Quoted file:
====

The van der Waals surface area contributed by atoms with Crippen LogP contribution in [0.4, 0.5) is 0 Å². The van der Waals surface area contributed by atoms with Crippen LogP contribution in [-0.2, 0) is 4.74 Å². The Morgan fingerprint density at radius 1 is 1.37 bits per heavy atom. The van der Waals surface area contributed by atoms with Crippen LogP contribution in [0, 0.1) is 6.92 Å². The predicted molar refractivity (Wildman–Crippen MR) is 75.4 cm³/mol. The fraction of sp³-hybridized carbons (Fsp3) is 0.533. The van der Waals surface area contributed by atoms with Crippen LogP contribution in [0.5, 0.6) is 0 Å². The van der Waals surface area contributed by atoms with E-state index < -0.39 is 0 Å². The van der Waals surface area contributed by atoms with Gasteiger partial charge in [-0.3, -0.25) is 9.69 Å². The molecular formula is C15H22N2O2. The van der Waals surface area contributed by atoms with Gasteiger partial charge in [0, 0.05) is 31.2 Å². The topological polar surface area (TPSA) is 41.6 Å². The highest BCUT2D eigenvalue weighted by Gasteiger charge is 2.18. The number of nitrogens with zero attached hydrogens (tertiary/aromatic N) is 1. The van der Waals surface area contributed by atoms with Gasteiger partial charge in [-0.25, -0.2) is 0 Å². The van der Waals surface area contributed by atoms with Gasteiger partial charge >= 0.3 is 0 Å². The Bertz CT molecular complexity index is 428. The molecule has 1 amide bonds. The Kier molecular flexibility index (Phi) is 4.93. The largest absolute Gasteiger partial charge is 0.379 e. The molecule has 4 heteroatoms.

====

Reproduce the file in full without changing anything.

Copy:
The van der Waals surface area contributed by atoms with Crippen LogP contribution in [0.4, 0.5) is 0 Å². The van der Waals surface area contributed by atoms with Crippen LogP contribution in [-0.2, 0) is 4.74 Å². The Morgan fingerprint density at radius 1 is 1.37 bits per heavy atom. The van der Waals surface area contributed by atoms with Crippen LogP contribution in [0, 0.1) is 6.92 Å². The predicted molar refractivity (Wildman–Crippen MR) is 75.4 cm³/mol. The fraction of sp³-hybridized carbons (Fsp3) is 0.533. The van der Waals surface area contributed by atoms with Crippen LogP contribution in [0.5, 0.6) is 0 Å². The van der Waals surface area contributed by atoms with E-state index < -0.39 is 0 Å². The van der Waals surface area contributed by atoms with Gasteiger partial charge in [-0.3, -0.25) is 9.69 Å². The molecular formula is C15H22N2O2. The van der Waals surface area contributed by atoms with Gasteiger partial charge in [0, 0.05) is 31.2 Å². The topological polar surface area (TPSA) is 41.6 Å². The highest BCUT2D eigenvalue weighted by Gasteiger charge is 2.18. The number of nitrogens with zero attached hydrogens (tertiary/aromatic N) is 1. The van der Waals surface area contributed by atoms with Gasteiger partial charge in [-0.25, -0.2) is 0 Å². The van der Waals surface area contributed by atoms with Gasteiger partial charge >= 0.3 is 0 Å². The Bertz CT molecular complexity index is 428. The molecule has 1 amide bonds. The Kier molecular flexibility index (Phi) is 4.93. The largest absolute Gasteiger partial charge is 0.379 e. The molecule has 4 heteroatoms.